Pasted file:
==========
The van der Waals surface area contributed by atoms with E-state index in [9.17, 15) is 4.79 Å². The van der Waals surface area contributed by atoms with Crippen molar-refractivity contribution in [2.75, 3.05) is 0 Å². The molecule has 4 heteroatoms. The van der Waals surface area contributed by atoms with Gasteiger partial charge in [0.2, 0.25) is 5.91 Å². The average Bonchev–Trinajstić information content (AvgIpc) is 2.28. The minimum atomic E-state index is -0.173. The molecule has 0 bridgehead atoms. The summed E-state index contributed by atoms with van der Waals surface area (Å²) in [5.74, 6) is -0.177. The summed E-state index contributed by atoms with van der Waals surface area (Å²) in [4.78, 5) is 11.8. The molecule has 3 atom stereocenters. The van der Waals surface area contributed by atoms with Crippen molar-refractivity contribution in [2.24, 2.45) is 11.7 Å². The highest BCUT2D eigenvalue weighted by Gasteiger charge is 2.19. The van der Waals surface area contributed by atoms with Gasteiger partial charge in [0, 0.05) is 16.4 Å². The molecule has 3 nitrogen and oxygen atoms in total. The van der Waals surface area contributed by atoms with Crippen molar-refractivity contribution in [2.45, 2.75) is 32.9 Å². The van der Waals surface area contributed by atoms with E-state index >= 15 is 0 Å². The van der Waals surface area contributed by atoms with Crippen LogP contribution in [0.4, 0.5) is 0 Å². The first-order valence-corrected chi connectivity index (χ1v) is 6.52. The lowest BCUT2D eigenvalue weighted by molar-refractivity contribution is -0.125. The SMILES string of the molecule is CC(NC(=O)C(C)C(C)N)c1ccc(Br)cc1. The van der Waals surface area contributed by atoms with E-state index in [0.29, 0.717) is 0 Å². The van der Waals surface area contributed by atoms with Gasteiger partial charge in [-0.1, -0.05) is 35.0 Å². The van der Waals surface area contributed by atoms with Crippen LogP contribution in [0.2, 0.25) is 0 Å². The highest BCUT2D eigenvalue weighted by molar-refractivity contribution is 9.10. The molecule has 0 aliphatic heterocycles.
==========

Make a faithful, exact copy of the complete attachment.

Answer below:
The van der Waals surface area contributed by atoms with E-state index in [9.17, 15) is 4.79 Å². The van der Waals surface area contributed by atoms with Crippen molar-refractivity contribution in [2.75, 3.05) is 0 Å². The molecule has 4 heteroatoms. The van der Waals surface area contributed by atoms with Gasteiger partial charge in [0.2, 0.25) is 5.91 Å². The average Bonchev–Trinajstić information content (AvgIpc) is 2.28. The minimum atomic E-state index is -0.173. The molecule has 0 bridgehead atoms. The summed E-state index contributed by atoms with van der Waals surface area (Å²) in [5.74, 6) is -0.177. The summed E-state index contributed by atoms with van der Waals surface area (Å²) in [4.78, 5) is 11.8. The molecule has 3 atom stereocenters. The van der Waals surface area contributed by atoms with Crippen molar-refractivity contribution in [2.24, 2.45) is 11.7 Å². The highest BCUT2D eigenvalue weighted by Gasteiger charge is 2.19. The van der Waals surface area contributed by atoms with Gasteiger partial charge in [0, 0.05) is 16.4 Å². The molecule has 3 nitrogen and oxygen atoms in total. The van der Waals surface area contributed by atoms with Crippen molar-refractivity contribution in [2.45, 2.75) is 32.9 Å². The van der Waals surface area contributed by atoms with E-state index >= 15 is 0 Å². The van der Waals surface area contributed by atoms with Crippen LogP contribution in [0.4, 0.5) is 0 Å². The first-order valence-corrected chi connectivity index (χ1v) is 6.52. The lowest BCUT2D eigenvalue weighted by molar-refractivity contribution is -0.125. The SMILES string of the molecule is CC(NC(=O)C(C)C(C)N)c1ccc(Br)cc1. The van der Waals surface area contributed by atoms with E-state index in [0.29, 0.717) is 0 Å². The van der Waals surface area contributed by atoms with Gasteiger partial charge in [-0.1, -0.05) is 35.0 Å². The van der Waals surface area contributed by atoms with Crippen LogP contribution in [0.2, 0.25) is 0 Å². The highest BCUT2D eigenvalue weighted by molar-refractivity contribution is 9.10. The molecule has 0 aliphatic heterocycles.